In the months leading up to the 2004 presidential election, media coverage of political life in the United States grappled with the tangle of disability and citizenship in the figure of Max Cleland. The former senator, who lost three limbs in the Vietnam War, took the national stage most emblematically in his introduction of John Kerry at the Democratic National Convention. ALos Angeles Times Magazineprofile captures the veteran’s iconic status: “In many ways, Cleland is more powerful as a symbol than he ever was as a senator” (Barabak). This casually expressed belief in the symbolic potential of embodied...

  8. 4 Conceiving the Freakish Body: Reimagining Reproduction in Geek Love and My Year of Meats (pp. 131-169)

    In the American political arena, the figure of the child carries special ideological weight. Candidates and special interest groups sell their positions as a promise to America’s children of a better future. As denoted by pop songs and campaign ads, children are synonymous with the future, and as such, figures of reproduction and childhood take on heightened significance in the discourse of citizenship. In describing a similar political dependence on the alliance between the figure of the child and the appeal to the future, Lee Edelman argues, “We are no more able to conceive of a politics without the fantasy...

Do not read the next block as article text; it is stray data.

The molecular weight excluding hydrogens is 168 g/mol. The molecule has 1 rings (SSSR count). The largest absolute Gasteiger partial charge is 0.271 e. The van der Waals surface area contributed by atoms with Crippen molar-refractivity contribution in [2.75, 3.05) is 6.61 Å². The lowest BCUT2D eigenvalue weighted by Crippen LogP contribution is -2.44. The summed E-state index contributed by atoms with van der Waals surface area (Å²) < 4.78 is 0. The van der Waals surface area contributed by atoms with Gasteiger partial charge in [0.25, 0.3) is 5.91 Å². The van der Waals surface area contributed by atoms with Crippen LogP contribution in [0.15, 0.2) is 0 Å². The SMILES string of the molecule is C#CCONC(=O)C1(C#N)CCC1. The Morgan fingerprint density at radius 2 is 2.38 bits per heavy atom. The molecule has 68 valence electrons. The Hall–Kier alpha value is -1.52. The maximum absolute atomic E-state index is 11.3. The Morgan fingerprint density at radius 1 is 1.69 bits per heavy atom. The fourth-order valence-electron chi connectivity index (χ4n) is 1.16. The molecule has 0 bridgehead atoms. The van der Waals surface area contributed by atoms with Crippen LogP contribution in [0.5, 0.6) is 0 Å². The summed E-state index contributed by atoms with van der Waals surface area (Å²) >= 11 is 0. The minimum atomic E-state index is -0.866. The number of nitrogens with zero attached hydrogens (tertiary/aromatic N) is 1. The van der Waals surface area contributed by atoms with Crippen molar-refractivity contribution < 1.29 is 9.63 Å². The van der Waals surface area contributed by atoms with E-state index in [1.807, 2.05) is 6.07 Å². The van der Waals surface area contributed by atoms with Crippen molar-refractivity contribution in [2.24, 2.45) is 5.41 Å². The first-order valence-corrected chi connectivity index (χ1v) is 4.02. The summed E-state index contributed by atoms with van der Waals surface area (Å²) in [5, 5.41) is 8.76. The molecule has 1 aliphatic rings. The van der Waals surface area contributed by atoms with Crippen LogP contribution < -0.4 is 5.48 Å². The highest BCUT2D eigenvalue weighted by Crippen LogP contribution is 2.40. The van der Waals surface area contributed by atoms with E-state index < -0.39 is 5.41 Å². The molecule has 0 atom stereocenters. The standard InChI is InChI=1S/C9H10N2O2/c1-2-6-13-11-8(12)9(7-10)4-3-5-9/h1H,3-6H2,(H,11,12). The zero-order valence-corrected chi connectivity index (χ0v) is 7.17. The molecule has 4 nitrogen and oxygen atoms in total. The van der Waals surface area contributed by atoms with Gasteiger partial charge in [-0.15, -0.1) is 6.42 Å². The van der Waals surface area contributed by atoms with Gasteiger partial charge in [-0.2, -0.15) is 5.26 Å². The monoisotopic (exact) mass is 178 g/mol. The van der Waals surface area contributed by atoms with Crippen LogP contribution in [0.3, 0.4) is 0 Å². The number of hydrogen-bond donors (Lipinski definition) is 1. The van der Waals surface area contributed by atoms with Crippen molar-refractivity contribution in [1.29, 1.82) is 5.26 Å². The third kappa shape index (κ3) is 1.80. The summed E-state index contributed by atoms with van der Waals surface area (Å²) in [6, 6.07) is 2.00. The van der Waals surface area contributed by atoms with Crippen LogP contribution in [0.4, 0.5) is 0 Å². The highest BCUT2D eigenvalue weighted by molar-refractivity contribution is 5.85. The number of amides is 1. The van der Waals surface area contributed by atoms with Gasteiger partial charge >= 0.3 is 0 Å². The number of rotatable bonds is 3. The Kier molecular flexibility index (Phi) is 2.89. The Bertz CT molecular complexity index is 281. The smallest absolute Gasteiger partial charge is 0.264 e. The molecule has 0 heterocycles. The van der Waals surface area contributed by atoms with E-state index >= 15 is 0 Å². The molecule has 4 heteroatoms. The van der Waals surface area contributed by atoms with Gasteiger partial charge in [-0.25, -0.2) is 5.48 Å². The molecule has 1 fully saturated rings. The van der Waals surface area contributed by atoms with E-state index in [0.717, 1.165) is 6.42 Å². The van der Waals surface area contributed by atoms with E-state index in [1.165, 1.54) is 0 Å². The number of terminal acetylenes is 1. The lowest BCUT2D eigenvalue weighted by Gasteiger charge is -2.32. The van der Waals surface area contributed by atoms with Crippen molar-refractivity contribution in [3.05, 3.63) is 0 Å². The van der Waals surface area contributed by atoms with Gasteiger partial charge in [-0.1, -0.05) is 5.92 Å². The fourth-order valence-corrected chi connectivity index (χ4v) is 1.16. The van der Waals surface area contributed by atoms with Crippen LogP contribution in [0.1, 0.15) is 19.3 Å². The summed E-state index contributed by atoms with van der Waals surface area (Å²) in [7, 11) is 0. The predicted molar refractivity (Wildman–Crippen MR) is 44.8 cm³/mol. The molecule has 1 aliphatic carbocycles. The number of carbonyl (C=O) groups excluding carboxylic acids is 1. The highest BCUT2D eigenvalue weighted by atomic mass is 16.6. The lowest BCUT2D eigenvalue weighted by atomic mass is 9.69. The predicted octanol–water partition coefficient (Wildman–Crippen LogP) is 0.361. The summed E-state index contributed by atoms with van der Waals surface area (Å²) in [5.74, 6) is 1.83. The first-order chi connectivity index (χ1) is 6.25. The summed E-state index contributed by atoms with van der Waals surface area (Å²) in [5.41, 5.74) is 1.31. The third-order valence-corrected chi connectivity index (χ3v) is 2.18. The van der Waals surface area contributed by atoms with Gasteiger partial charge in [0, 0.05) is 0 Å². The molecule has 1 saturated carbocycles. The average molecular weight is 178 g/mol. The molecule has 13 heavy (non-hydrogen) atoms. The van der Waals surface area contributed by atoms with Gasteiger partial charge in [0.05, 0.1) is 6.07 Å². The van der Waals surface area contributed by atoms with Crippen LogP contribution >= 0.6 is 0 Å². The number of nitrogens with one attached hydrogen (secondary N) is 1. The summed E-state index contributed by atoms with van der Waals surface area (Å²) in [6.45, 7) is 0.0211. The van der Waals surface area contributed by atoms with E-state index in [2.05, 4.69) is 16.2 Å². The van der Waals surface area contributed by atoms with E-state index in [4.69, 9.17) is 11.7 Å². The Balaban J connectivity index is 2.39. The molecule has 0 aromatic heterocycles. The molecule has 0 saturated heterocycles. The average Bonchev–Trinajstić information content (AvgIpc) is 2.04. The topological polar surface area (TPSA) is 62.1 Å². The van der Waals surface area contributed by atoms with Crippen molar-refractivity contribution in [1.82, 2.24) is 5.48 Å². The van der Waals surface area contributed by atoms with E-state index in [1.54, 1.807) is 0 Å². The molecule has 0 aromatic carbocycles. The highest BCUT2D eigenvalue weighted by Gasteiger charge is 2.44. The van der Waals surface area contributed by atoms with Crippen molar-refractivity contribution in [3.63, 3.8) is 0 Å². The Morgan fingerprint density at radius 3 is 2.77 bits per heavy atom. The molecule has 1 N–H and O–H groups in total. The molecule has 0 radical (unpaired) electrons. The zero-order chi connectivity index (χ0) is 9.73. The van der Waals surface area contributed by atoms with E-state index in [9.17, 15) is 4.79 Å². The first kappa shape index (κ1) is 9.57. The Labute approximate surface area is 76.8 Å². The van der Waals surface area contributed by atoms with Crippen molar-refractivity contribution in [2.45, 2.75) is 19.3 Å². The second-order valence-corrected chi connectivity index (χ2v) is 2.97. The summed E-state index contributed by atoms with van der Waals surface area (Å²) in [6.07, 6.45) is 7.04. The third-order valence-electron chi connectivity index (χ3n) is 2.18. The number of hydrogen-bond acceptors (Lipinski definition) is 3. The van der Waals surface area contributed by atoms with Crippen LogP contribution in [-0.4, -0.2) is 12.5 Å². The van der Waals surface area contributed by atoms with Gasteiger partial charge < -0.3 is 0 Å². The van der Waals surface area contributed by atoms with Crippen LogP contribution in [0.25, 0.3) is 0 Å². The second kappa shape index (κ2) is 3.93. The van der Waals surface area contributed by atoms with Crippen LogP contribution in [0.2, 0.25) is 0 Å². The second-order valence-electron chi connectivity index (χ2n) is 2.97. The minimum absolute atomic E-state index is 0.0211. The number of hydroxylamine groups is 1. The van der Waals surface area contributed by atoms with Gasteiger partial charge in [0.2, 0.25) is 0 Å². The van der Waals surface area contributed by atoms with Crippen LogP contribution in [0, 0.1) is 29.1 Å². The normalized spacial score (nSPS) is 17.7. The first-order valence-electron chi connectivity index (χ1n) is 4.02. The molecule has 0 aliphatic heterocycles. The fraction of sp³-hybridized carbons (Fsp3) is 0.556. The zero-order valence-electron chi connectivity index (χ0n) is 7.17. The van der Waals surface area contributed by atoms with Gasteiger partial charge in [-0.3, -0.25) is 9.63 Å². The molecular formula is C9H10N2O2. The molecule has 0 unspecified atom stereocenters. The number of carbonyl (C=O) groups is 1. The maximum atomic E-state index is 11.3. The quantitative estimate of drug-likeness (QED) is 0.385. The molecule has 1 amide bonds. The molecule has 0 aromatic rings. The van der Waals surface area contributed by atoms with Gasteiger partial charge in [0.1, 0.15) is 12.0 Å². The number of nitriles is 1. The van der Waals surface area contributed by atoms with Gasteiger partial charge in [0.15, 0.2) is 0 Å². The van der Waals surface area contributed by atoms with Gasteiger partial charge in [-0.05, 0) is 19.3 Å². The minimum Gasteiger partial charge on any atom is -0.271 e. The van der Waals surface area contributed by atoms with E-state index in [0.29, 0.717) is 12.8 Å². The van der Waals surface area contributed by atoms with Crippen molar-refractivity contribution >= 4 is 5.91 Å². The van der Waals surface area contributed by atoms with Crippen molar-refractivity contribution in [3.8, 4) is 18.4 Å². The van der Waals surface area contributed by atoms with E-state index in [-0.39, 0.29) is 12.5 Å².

9. 5 Some Assembly Required: The Disability Politics of Infinite Jest (pp. 170-197)